Clinical signs vary widely depending on the individual. Experimental taurine deficiency often produces the simultaneous appearance of irreversible central retinal degeneration (see below) (within six months and inducing total blindness within less than two years) and DCM of varying degrees within two to four years. Not all cats fed taurine deficient diets will develop ultrasonographic or clinical signs of DCM during this time frame. When taurine-deficiency DCM develops, owners are often alerted by the sudden appearance of dyspnea caused by the development of congestive heart failure. Echocardiography shows a reduced shortening fraction as well as an increased systolic diameter of the left ventricle. Later on a left ventricular dilatation that is both systolic and diastolic, associated with thinning of the cardiac walls occurs. In well-developed forms, all four heart chambers are dilated.
In healthy cats, the plasma taurine concentration is greater than 50 nmol/mL but the plasma concentration reflects recent taurine intake only. It is affected by fasting and does not provide any information on the body’s reserves. The result may be artificially high in cats with systemic thromboembolism. As white blood cells and platelets contains high levels of taurine, plasma concentration will be affected by hemolysis or poor separation of the buffy coat.
Establishing a conclusive diagnosis of taurine deficiency requires measurement of the whole blood taurine level because it better reflects taurine concentrations in the myocardium and skeletal muscles. In healthy cats, the whole blood taurine concentration should be higher than 250 nmol/mL (Pacioretty et al., 2001). If lower, taurine deficiency is confirmed.
A feline central retinal degeneration was first reported in 1970 in New York. The aetiology of this feline eye disease was unknown but it was not originally considered to be a nutritional retinopathy.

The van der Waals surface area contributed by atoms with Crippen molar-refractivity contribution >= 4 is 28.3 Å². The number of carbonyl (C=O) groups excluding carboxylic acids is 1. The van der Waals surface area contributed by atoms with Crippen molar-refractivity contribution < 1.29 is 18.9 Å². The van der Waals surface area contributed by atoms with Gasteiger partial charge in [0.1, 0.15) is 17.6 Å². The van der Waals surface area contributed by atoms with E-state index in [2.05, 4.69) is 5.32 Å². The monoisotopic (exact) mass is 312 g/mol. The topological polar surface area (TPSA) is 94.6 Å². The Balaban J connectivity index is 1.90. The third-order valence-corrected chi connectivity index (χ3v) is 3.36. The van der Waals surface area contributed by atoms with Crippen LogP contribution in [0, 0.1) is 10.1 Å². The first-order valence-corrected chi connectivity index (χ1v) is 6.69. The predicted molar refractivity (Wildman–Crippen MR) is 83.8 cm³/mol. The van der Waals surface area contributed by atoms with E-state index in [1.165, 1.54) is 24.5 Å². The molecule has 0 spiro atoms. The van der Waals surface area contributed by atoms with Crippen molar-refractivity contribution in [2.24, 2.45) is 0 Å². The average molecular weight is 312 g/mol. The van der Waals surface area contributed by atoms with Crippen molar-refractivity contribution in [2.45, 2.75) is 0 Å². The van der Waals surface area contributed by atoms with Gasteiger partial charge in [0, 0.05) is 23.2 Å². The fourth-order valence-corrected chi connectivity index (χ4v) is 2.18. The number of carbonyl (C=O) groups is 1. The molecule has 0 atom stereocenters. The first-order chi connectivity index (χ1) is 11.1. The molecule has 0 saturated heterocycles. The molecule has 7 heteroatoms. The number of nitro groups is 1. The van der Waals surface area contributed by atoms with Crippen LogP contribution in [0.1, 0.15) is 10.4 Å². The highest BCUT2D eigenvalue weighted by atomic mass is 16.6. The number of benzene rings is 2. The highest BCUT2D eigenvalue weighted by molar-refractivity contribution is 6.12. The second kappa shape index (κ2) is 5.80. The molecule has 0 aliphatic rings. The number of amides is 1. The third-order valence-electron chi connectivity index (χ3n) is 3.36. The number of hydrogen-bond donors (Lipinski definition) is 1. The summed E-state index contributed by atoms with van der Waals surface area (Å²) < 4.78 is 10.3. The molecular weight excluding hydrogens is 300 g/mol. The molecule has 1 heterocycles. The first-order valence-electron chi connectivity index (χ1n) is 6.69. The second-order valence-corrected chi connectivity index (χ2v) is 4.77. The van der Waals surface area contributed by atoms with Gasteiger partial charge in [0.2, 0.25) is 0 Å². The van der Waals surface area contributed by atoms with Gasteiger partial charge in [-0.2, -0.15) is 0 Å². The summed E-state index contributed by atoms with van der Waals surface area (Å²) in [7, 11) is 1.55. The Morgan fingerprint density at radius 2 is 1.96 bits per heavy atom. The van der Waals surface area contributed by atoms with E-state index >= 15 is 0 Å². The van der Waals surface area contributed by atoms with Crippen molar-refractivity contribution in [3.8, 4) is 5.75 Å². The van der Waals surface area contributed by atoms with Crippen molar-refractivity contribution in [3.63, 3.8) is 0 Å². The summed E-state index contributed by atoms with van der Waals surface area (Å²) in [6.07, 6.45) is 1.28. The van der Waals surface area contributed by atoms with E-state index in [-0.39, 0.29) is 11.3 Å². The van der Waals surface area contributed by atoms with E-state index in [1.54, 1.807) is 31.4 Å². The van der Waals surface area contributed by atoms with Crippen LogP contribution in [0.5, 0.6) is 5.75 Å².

Taurine deficiency retinopathy (TCRD) is a bilateral, usually symmetrical, progressive condition that occurs in both sexes. The retinal changes are typical, unusual and highly specific for this condition, particularly in the early stages. The first lesion appears at the area centralis, level with and temporal (lateral) to the optic disc in a region devoid of visible blood vessels. A zone of granularity has been described but the first obvious change is the presence of a horizontally oval, focal and well-demarcated millet-seed like spot of increased reflectivity. Hyperreflectivity in a tapetal region always indicates retinal thinning, i.e. retinal degeneration, whatever the cause. The affected area increases in size but remains clearly defined and horizontal and oval in shape. Ophthalmoscopically, the appearance may suggest a pigmented border particularly along the upper and lower edges. A second and similar area appears next on the nasal (medial) side of the disc. These two areas spread toward one another, meet, and fuse in a bridge immediately superior to the optic disc. Further progression occurs but until this time there has been no apparent loss of vision noticed clinically. The whole of the fundus is then affected with a generalised retinal degeneration which appears ophthalmoscopically as hyperreflectivity in the tapetal region; previously no change would have been noted except in the areas described. Finally, attenuation of blood vessels and blindness occurs.
Histopathologically, there are no inflammatory changes; the outer retinal layers are most severely affected with loss of photoreceptors and associated nuclear layer and the inner layers remaining more normal; no changes by light microscopy have been described in the retinal pigment epithelium despite the apparently pigmented borders visible ophthalmoscopy.
The amino-sulphonic acid taurine is now recognised as essential for the cat and approximately 10mg/kg has been shown to be the daily requirement for an adult cat. However, occasional cases of naturally occurring taurine deficiency retinopathy still occur in household cats which are sometimes kept indoors and fed unusual diets including entirely dog foods (dogs are able to synthesise their own taurine).
1. Barnett, KC & Crispin, SM Feline Ophthalmology (2002) Saunders
2. Heinze CR, Larsen JA, Kass PH et al: Plasma amino acid and whole blood taurine concentrations in cats eating commercially prepared diets, Am J Vet Res 70:1374, 2009.